Genistein, a phytoestrogen, attenuates monocrotaline-induced pulmonary hypertension

Noriyuki Homma, Yoshiteru Morio, Hideki Takahashi, Akihito Yamamoto, Tsutomu Suzuki, Koichi Sato, Masashi Muramatsu, Yoshinosuke Fukuchi
Respiration; International Review of Thoracic Diseases 2006, 73 (1): 105-12

BACKGROUND: Pulmonary hypertension is characterized by high pulmonary blood pressure, vascular remodeling, and right ventricular hypertrophy. Although recent studies suggest that an imbalance between endothelial mediators on pulmonary vasculature may contribute to the development of pulmonary hypertension, the pathogenesis is not fully understood and the treatment of pulmonary hypertension is still unresolved.

OBJECTIVE: The purpose of this study was to investigate whether genistein, a phytoestrogen derived from soybean, would prevent the development of monocrotaline (MCT)-induced pulmonary hypertension in rats. Hemodynamic parameters of catheterized rats and morphological feature of lungs were evaluated among MCT-treated rats receiving or not receiving genistein. Furthermore, examination of expression in endothelial nitric oxide synthase and endothelin-1 peptide level was performed.

METHODS: Daily supplementation with either genistein (0.2 mg/kg) or vehicle was started 2 days prior to a single-dose injection of MCT (60 mg/kg). On day 28, rats underwent catheterization, and right ventricular hypertrophy and morphological features were assessed. Furthermore, endothelial nitric oxide synthase and endothelin-1 were examined by Western blot analysis and radioimmunoassay, respectively, in homogenated lungs.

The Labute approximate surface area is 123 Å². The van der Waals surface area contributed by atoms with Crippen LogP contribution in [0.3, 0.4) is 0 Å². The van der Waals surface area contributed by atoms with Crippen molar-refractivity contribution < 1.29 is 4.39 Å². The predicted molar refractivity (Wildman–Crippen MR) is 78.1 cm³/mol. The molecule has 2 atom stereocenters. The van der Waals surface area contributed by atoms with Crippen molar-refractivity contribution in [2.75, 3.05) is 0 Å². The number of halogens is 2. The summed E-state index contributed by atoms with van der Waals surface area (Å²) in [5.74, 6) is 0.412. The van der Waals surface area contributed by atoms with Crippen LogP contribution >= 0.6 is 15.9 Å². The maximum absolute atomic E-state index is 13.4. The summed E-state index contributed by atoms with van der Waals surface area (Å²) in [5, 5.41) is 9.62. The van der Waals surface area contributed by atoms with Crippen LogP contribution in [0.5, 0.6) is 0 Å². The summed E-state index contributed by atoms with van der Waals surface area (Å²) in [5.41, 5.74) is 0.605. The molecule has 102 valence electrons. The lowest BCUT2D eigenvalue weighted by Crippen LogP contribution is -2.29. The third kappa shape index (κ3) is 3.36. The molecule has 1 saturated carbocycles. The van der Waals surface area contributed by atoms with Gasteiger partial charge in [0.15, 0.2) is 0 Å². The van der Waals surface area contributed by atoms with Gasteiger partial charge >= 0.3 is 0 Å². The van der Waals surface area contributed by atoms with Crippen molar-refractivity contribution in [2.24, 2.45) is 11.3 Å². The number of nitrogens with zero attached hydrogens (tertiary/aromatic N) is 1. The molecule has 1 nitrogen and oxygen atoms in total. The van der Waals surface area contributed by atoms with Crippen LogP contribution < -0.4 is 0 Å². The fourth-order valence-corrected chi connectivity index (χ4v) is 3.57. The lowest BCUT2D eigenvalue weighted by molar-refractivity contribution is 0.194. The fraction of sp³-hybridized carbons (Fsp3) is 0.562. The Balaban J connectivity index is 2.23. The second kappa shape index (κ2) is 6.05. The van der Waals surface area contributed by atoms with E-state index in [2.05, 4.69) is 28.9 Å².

RESULTS: In rats that received daily supplementation of genistein, mean pulmonary arterial pressure was significantly reduced, whereas mean systemic arterial pressure and heart rate were unaltered compared with MCT control rats on day 28 after MCT injection. Right ventricular hypertrophy, medial wall thickness of pulmonary arteries corresponding to the terminal bronchioles, and the degree of neo-muscularization of more distal arteries were less severe in genistein-treated rats. Genistein supplementation improved MCT-induced downregulation of expression of endothelial nitric oxide synthase in the lungs. However, endothelin-1 peptide levels did not differ among all groups of lungs.

CONCLUSIONS: We conclude that daily supplementation of genistein potently attenuates MCT-induced pulmonary hypertension, right ventricular hypertrophy, and pulmonary vascular remodeling in rats. The underlying mechanism responsible for this effect may be partly related to the restoration of a decreased expression of endothelial nitric oxide synthase.

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